• You’ll need an overhead bar with a wide grip that you can grasp and pull your body up until your chin is above the bar and then lower your body until your arms are fully straightened.
  1. Next up are 50 barbell deadlifts with 135 lbs or 64.4 kg.

deadlift program

  • To do this exercise you’d of course need a barbell. Squat and grasp the barbell, your arms need to be at shoulder width apart, then lift it by extending your hips and knees. Briefly pause when you’re at the top before returning the bar on the floor by bending your hips back and allowing your knees to bend forward.
  1. Get ready to do 50 push-ups.

  • Go down on all fours, then proceed to place your hands slightly wider than your shoulders, afterwards straighten your arms and legs, lower your body until arms are at a straight 90-degree angle. Make a brief pause then push your body back up.
  1. Time for 50 box jumps on a 24 inch/61 cm platform.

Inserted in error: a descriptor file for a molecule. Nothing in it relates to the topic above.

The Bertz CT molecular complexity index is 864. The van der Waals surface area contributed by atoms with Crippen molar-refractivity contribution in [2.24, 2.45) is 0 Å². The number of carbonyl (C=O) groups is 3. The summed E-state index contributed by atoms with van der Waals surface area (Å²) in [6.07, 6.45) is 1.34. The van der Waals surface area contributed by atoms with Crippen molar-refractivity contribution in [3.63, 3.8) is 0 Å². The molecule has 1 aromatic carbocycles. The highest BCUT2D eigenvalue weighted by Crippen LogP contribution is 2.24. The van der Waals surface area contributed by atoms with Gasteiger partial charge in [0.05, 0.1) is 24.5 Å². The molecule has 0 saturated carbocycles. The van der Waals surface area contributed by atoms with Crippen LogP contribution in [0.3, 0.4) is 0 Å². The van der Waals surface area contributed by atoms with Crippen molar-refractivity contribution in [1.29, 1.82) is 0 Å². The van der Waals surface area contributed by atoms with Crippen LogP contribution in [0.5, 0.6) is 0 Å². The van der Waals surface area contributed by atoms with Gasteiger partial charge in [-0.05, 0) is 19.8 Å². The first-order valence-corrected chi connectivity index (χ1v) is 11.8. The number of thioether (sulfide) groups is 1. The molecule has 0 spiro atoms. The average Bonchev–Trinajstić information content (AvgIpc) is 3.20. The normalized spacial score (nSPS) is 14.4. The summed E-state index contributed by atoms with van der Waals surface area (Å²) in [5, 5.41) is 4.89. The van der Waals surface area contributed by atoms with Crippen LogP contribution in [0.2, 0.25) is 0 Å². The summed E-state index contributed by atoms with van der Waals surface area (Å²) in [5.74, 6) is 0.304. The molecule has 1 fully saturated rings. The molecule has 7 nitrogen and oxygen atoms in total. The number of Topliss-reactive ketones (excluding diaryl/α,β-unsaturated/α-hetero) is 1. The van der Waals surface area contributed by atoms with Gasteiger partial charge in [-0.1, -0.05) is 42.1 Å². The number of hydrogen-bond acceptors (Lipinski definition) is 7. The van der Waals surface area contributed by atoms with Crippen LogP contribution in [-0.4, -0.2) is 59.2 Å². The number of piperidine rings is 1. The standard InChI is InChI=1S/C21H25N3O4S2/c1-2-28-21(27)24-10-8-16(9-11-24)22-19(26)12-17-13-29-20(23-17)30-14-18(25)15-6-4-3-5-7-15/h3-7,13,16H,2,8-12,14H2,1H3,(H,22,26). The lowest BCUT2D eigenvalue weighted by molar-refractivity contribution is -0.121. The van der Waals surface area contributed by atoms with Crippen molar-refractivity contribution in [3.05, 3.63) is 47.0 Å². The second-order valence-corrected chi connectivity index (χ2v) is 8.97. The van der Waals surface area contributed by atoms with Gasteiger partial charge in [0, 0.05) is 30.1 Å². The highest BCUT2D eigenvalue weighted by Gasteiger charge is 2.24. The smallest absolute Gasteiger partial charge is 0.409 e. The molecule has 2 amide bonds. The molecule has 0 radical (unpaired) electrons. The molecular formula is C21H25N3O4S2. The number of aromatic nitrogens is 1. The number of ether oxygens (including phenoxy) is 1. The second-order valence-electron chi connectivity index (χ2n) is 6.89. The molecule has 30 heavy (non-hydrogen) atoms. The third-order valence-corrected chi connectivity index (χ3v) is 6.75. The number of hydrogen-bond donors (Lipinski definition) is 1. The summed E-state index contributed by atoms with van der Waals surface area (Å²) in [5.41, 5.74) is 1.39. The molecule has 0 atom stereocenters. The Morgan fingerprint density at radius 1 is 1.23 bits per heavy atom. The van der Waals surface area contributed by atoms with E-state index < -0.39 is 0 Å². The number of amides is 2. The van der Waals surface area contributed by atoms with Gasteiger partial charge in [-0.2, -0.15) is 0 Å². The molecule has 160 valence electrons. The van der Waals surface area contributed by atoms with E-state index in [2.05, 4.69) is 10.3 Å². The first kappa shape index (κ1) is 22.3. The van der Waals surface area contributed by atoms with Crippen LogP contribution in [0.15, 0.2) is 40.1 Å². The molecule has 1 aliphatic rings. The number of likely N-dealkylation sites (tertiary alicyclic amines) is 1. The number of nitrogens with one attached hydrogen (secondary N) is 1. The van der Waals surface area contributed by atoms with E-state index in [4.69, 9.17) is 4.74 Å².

• Standing in front of a box with your feet a shoulder-width apart you need to swing your arms behind you while maintaining a partial squat position. Then you need to quickly swing your arms forward and jump onto the platform with your knees bent and after that you jump back down and repeat.
  1. Almost there! Keep up with these 50 floor wipers with a 135 lbs/ 64.4 kg barbell.

  • Start by lying on your back with your arms extended holding a barbell. Keep your arms and legs extended then raise your legs to the right side of the barbell so that your toes touch the weight plates. Afterwards bring your legs back down to the center and repeat but this time to the left side to complete one floor wiper.
  1. Finish up by doing 50 clean-and-presses with a 36-pound (16.4-kg) kettlebell.

clean-and-press



  • This one is a doozy. Begin with your feet placed about a shoulder-width apart and the kettlebell on the floor between your legs. Bend at the hips and with a slight bend in your knees, reach down and grasp the kettlebell with one hand. Using the momentum from your hips and glutes, pull the kettlebell up as if you were starting a lawn mower, driving your hips forward and straightening your legs back. As soon as you do that use an uppercut motion and have your bell end up just between your forearm and biceps – also know as the rack position.